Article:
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By now, you will have heard at least something about Windows 10, the next iteration of Microsoft's OS that aims to create a unified experience across all the devices it'll eventually inhabit: everything from PCs and laptops to tablets and phones. Microsoft already released several preview builds for computers, and now the first Windows 10 Technical Preview is available for phones. You're highly unlikely to want to install this buggy early build on your daily driver, but don't sweat it. I've got just the phone for the job: a Lumia 630, which happens to be one of the few compatible devices at the moment. So let's take a look at what's new, and what's still to come.

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Up until now, ESPN has had two separate apps on iOS for news and scores, one designed for iPhone (SportsCenter) and another for iPad (ScoreCenter). Well, starting today, that's about to change. The Worldwide Leader in Sports announced that it is, finally, unifying its apps on Apple's platform, mashing them into a single application that'll be known simply as "ESPN." The newly consolidated app doesn't just bring a rebranding, however -- it's also completely redesigned and developed to take advantage of iOS 8, which you'll need to have on your device in order to download it. As such, you can expect the ESPN app to support the bigger, higher-res screens of the iPhone 6 and 6 Plus, a feature that's been long overdue.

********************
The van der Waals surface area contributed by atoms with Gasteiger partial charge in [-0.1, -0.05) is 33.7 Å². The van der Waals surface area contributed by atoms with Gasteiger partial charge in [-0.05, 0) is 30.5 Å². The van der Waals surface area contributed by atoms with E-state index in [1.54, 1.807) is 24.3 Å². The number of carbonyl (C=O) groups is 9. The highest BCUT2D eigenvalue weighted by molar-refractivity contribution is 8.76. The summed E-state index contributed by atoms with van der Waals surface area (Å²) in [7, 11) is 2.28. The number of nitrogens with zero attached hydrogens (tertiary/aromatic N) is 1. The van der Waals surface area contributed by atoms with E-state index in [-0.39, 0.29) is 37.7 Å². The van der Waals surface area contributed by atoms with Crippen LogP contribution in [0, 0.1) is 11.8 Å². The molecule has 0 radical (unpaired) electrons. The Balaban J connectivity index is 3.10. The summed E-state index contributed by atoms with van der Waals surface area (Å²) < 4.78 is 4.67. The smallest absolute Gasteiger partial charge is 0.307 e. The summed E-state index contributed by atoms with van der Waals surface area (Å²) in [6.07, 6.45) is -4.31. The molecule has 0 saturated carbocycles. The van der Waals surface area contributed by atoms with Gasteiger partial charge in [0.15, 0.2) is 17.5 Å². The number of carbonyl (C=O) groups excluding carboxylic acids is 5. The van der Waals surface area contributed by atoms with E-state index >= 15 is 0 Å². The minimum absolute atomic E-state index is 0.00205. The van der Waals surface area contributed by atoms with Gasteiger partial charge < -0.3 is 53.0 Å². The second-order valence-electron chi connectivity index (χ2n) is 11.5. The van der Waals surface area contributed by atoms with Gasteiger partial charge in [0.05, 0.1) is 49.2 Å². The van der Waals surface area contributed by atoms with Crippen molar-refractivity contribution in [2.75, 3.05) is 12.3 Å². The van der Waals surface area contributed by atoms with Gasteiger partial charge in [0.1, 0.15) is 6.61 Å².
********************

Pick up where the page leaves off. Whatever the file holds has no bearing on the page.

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BlackBerry Classic review: A love letter to fans and few others

Let's put Apple, Samsung and all their ilk aside for few moments: It really wasn't that long ago that a homegrown Canadian company called BlackBerry (well, RIM at the time) basically ruled the mobile world. The outfit's slow decline has been chronicled, opined upon for years, and yet, some of BlackBerry's most ardent fans still clamor for the days when QWERTY keyboards and teensy trackpads were uber-efficient status symbols instead of the relics they are now.

Enter the BlackBerry Classic. The name says it all, really: It's a paean to BlackBerry's halcyon days, and it's got a look plucked straight out of 2011, to boot. We took one for an extended spin to see how BlackBerry's throwback formula holds up today, and (very long story short) it's mostly the past mashed up with a touch of the modern. The bigger question, as usual, is whether or not it's worth your time. I suspect you already know the answer, but read on for my full impressions.

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Nexus 6 vs Moto X